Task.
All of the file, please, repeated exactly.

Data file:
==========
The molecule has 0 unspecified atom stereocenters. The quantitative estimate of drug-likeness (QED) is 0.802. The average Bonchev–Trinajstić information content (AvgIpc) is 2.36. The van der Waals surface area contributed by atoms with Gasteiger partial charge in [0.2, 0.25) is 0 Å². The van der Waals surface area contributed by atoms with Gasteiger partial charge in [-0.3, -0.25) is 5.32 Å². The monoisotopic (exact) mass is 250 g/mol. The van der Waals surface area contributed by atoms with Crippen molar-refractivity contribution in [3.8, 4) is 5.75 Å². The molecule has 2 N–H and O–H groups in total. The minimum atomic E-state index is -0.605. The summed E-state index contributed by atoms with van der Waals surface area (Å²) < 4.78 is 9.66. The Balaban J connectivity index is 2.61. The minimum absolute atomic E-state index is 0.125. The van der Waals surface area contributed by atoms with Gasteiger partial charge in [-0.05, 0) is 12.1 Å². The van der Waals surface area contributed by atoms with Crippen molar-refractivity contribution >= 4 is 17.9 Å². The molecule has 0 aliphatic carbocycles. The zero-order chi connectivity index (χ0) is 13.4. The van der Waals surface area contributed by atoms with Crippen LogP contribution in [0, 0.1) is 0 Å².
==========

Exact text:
The molecule has 0 unspecified atom stereocenters. The quantitative estimate of drug-likeness (QED) is 0.802. The average Bonchev–Trinajstić information content (AvgIpc) is 2.36. The van der Waals surface area contributed by atoms with Gasteiger partial charge in [0.2, 0.25) is 0 Å². The van der Waals surface area contributed by atoms with Gasteiger partial charge in [-0.3, -0.25) is 5.32 Å². The monoisotopic (exact) mass is 250 g/mol. The van der Waals surface area contributed by atoms with Crippen molar-refractivity contribution in [3.8, 4) is 5.75 Å². The molecule has 2 N–H and O–H groups in total. The minimum atomic E-state index is -0.605. The summed E-state index contributed by atoms with van der Waals surface area (Å²) < 4.78 is 9.66. The Balaban J connectivity index is 2.61. The minimum absolute atomic E-state index is 0.125. The van der Waals surface area contributed by atoms with Gasteiger partial charge in [-0.05, 0) is 12.1 Å². The van der Waals surface area contributed by atoms with Crippen molar-refractivity contribution >= 4 is 17.9 Å². The molecule has 0 aliphatic carbocycles. The zero-order chi connectivity index (χ0) is 13.4. The van der Waals surface area contributed by atoms with Crippen LogP contribution in [0, 0.1) is 0 Å².